class Solution {
public:
long minMoves(vector<int>& nums, int target)
{
long res = 0;
for(int i = 0; i < nums.size(); ++i)
res += abs(nums[i]  target);
return res;
}
int minMoves2(vector<int>& nums) {
sort(nums.begin(),nums.end());
return minMoves(nums,nums[nums.size()/2]);
}
};
C++ solution


think about this,
[110, n, 120], 110 <= n <= 120, the answer is always 10.
than add 2 more numbers:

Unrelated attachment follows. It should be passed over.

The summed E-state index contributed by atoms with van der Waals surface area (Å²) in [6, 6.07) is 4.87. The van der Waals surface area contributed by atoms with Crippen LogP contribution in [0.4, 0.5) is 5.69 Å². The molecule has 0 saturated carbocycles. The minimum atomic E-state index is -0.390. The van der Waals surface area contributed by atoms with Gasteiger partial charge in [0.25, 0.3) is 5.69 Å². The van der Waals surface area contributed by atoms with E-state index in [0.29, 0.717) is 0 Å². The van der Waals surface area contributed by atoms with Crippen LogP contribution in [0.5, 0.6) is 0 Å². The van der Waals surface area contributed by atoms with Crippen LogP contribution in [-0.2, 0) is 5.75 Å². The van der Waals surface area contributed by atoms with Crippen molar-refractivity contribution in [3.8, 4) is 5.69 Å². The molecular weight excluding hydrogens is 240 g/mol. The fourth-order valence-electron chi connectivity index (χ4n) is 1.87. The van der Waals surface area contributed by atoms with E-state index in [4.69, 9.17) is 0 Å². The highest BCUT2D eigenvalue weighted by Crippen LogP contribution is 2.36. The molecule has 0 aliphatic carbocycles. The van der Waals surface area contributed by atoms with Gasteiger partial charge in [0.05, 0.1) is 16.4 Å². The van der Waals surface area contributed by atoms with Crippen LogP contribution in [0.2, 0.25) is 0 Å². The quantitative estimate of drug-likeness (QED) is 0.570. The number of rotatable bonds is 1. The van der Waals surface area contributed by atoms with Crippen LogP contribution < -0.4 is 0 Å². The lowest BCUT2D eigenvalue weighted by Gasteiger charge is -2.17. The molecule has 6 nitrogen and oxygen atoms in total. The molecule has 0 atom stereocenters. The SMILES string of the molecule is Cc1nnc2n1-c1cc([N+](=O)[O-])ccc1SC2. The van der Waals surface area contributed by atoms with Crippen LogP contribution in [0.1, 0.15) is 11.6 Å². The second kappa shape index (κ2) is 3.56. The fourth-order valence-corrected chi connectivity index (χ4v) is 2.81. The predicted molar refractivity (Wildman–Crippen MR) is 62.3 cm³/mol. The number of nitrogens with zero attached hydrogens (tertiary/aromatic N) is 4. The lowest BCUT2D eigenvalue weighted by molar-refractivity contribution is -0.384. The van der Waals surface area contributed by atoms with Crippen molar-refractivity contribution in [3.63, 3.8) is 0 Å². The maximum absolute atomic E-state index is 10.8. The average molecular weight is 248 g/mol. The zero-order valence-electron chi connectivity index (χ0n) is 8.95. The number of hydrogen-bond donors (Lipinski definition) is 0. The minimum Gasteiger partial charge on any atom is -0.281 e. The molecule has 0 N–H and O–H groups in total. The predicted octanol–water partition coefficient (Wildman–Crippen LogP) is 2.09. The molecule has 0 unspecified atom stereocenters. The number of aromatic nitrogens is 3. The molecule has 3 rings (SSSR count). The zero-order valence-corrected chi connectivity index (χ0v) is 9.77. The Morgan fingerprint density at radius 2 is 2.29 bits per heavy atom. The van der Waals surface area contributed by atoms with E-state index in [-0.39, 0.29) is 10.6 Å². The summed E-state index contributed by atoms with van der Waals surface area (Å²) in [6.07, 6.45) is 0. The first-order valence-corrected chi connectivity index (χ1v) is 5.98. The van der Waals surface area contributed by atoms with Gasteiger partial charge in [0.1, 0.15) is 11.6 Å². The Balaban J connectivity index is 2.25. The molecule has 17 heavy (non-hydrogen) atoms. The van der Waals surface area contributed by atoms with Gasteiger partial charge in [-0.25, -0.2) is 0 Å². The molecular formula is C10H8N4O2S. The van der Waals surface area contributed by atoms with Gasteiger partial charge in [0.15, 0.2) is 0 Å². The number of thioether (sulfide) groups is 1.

[100, 110, n, 120, 130], for the [100, n, 130] part, the answer is always 30 if 100 <= n <= 130. and we can always chose n between 110 ~ 120 to satisfy [110, n, 120].
now add two more number, and two more, and two more.....
you can see that 'n' is actually the median of the sorted array!